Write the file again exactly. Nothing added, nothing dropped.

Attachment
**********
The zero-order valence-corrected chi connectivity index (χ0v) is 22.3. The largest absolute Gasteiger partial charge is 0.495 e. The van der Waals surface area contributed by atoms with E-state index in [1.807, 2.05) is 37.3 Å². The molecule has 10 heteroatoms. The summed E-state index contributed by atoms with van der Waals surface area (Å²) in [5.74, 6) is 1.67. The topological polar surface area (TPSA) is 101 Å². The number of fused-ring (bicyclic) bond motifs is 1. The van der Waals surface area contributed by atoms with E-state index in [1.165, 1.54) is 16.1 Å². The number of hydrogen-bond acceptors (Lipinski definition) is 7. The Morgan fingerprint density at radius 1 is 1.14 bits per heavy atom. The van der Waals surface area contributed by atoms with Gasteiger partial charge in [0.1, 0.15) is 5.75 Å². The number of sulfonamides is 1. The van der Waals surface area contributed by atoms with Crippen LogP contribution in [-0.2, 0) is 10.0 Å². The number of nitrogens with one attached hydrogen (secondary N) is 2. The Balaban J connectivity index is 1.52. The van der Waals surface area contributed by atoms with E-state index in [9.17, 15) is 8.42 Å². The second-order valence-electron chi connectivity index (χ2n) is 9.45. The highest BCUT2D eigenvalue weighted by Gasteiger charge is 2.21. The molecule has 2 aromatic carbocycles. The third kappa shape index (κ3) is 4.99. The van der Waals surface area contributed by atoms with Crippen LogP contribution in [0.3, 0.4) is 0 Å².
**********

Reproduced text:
The zero-order valence-corrected chi connectivity index (χ0v) is 22.3. The largest absolute Gasteiger partial charge is 0.495 e. The van der Waals surface area contributed by atoms with E-state index in [1.807, 2.05) is 37.3 Å². The molecule has 10 heteroatoms. The summed E-state index contributed by atoms with van der Waals surface area (Å²) in [5.74, 6) is 1.67. The topological polar surface area (TPSA) is 101 Å². The number of fused-ring (bicyclic) bond motifs is 1. The van der Waals surface area contributed by atoms with E-state index in [1.165, 1.54) is 16.1 Å². The number of hydrogen-bond acceptors (Lipinski definition) is 7. The Morgan fingerprint density at radius 1 is 1.14 bits per heavy atom. The van der Waals surface area contributed by atoms with Gasteiger partial charge in [0.1, 0.15) is 5.75 Å². The number of sulfonamides is 1. The van der Waals surface area contributed by atoms with Crippen LogP contribution in [-0.2, 0) is 10.0 Å². The number of nitrogens with one attached hydrogen (secondary N) is 2. The Balaban J connectivity index is 1.52. The van der Waals surface area contributed by atoms with E-state index in [9.17, 15) is 8.42 Å². The second-order valence-electron chi connectivity index (χ2n) is 9.45. The highest BCUT2D eigenvalue weighted by Gasteiger charge is 2.21. The molecule has 2 aromatic carbocycles. The third kappa shape index (κ3) is 4.99. The van der Waals surface area contributed by atoms with Crippen LogP contribution in [0.3, 0.4) is 0 Å².